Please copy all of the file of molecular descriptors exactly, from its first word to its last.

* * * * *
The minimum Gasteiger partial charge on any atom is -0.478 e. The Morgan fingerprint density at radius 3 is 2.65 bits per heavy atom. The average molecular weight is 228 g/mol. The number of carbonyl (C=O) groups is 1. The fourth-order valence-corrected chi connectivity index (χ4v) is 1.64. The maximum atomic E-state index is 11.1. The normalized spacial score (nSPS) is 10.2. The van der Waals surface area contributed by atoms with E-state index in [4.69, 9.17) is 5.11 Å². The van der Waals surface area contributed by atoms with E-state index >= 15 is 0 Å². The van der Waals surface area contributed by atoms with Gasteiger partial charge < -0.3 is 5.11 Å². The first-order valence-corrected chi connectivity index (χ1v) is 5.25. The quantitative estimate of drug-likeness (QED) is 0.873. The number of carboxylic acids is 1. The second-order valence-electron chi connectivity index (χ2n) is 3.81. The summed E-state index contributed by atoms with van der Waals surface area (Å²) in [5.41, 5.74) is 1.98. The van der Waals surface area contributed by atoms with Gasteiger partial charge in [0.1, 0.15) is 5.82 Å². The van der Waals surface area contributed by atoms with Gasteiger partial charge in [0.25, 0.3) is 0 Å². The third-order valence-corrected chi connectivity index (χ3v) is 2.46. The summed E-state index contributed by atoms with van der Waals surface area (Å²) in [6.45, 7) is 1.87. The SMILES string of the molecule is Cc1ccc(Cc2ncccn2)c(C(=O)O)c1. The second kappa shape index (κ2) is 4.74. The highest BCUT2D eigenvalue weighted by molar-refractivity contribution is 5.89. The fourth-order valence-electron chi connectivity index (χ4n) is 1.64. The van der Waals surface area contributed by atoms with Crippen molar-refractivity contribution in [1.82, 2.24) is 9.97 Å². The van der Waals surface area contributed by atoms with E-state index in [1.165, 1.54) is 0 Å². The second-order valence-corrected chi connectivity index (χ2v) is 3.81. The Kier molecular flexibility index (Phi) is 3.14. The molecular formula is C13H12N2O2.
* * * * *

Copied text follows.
The minimum Gasteiger partial charge on any atom is -0.478 e. The Morgan fingerprint density at radius 3 is 2.65 bits per heavy atom. The average molecular weight is 228 g/mol. The number of carbonyl (C=O) groups is 1. The fourth-order valence-corrected chi connectivity index (χ4v) is 1.64. The maximum atomic E-state index is 11.1. The normalized spacial score (nSPS) is 10.2. The van der Waals surface area contributed by atoms with E-state index in [4.69, 9.17) is 5.11 Å². The van der Waals surface area contributed by atoms with E-state index >= 15 is 0 Å². The van der Waals surface area contributed by atoms with Gasteiger partial charge < -0.3 is 5.11 Å². The first-order valence-corrected chi connectivity index (χ1v) is 5.25. The quantitative estimate of drug-likeness (QED) is 0.873. The number of carboxylic acids is 1. The second-order valence-electron chi connectivity index (χ2n) is 3.81. The summed E-state index contributed by atoms with van der Waals surface area (Å²) in [5.41, 5.74) is 1.98. The van der Waals surface area contributed by atoms with Gasteiger partial charge in [0.1, 0.15) is 5.82 Å². The van der Waals surface area contributed by atoms with Gasteiger partial charge in [0.25, 0.3) is 0 Å². The third-order valence-corrected chi connectivity index (χ3v) is 2.46. The summed E-state index contributed by atoms with van der Waals surface area (Å²) in [6.45, 7) is 1.87. The SMILES string of the molecule is Cc1ccc(Cc2ncccn2)c(C(=O)O)c1. The second kappa shape index (κ2) is 4.74. The highest BCUT2D eigenvalue weighted by molar-refractivity contribution is 5.89. The fourth-order valence-electron chi connectivity index (χ4n) is 1.64. The van der Waals surface area contributed by atoms with Crippen molar-refractivity contribution in [1.82, 2.24) is 9.97 Å². The van der Waals surface area contributed by atoms with E-state index in [1.165, 1.54) is 0 Å². The second-order valence-corrected chi connectivity index (χ2v) is 3.81. The Kier molecular flexibility index (Phi) is 3.14. The molecular formula is C13H12N2O2.